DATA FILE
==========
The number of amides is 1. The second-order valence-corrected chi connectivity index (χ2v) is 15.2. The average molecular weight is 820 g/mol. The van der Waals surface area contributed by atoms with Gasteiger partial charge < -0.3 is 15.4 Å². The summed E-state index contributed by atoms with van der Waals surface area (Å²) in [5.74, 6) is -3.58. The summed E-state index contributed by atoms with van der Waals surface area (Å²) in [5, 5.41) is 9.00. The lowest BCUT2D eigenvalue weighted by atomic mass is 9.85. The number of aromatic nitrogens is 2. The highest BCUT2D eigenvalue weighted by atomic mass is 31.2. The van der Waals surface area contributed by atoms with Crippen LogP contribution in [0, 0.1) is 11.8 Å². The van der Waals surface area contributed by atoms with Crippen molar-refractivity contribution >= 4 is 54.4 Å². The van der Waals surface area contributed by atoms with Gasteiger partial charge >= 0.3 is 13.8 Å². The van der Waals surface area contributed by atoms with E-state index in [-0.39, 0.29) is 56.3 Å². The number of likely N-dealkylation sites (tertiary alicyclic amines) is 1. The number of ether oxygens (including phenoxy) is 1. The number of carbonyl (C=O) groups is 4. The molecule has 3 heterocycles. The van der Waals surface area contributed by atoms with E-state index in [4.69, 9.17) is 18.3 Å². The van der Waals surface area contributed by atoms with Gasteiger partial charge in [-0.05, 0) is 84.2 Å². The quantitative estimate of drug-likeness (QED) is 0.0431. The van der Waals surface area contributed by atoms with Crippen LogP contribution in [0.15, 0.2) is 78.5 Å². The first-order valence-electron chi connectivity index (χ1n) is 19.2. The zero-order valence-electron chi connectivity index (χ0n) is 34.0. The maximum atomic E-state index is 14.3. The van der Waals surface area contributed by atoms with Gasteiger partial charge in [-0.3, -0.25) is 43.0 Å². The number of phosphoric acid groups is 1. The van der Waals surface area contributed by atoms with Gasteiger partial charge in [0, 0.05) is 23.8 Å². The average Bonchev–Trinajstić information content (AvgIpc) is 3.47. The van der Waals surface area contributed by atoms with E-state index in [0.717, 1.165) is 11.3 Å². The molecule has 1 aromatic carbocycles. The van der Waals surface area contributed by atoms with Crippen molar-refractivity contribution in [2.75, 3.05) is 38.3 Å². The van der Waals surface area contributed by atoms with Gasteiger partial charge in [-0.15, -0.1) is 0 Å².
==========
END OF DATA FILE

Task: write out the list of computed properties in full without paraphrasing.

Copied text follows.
The number of amides is 1. The second-order valence-corrected chi connectivity index (χ2v) is 15.2. The average molecular weight is 820 g/mol. The van der Waals surface area contributed by atoms with Gasteiger partial charge < -0.3 is 15.4 Å². The summed E-state index contributed by atoms with van der Waals surface area (Å²) in [5.74, 6) is -3.58. The summed E-state index contributed by atoms with van der Waals surface area (Å²) in [5, 5.41) is 9.00. The lowest BCUT2D eigenvalue weighted by atomic mass is 9.85. The number of aromatic nitrogens is 2. The highest BCUT2D eigenvalue weighted by atomic mass is 31.2. The van der Waals surface area contributed by atoms with Crippen LogP contribution in [0, 0.1) is 11.8 Å². The van der Waals surface area contributed by atoms with Crippen molar-refractivity contribution >= 4 is 54.4 Å². The van der Waals surface area contributed by atoms with Gasteiger partial charge >= 0.3 is 13.8 Å². The van der Waals surface area contributed by atoms with E-state index in [-0.39, 0.29) is 56.3 Å². The number of likely N-dealkylation sites (tertiary alicyclic amines) is 1. The number of ether oxygens (including phenoxy) is 1. The number of carbonyl (C=O) groups is 4. The molecule has 3 heterocycles. The van der Waals surface area contributed by atoms with E-state index in [4.69, 9.17) is 18.3 Å². The van der Waals surface area contributed by atoms with Gasteiger partial charge in [-0.05, 0) is 84.2 Å². The quantitative estimate of drug-likeness (QED) is 0.0431. The van der Waals surface area contributed by atoms with Crippen LogP contribution in [0.15, 0.2) is 78.5 Å². The first-order valence-electron chi connectivity index (χ1n) is 19.2. The zero-order valence-electron chi connectivity index (χ0n) is 34.0. The maximum atomic E-state index is 14.3. The van der Waals surface area contributed by atoms with Gasteiger partial charge in [-0.3, -0.25) is 43.0 Å². The number of phosphoric acid groups is 1. The van der Waals surface area contributed by atoms with Gasteiger partial charge in [0, 0.05) is 23.8 Å². The average Bonchev–Trinajstić information content (AvgIpc) is 3.47. The van der Waals surface area contributed by atoms with E-state index in [0.717, 1.165) is 11.3 Å². The molecule has 1 aromatic carbocycles. The van der Waals surface area contributed by atoms with Crippen molar-refractivity contribution in [2.75, 3.05) is 38.3 Å². The van der Waals surface area contributed by atoms with Gasteiger partial charge in [-0.15, -0.1) is 0 Å².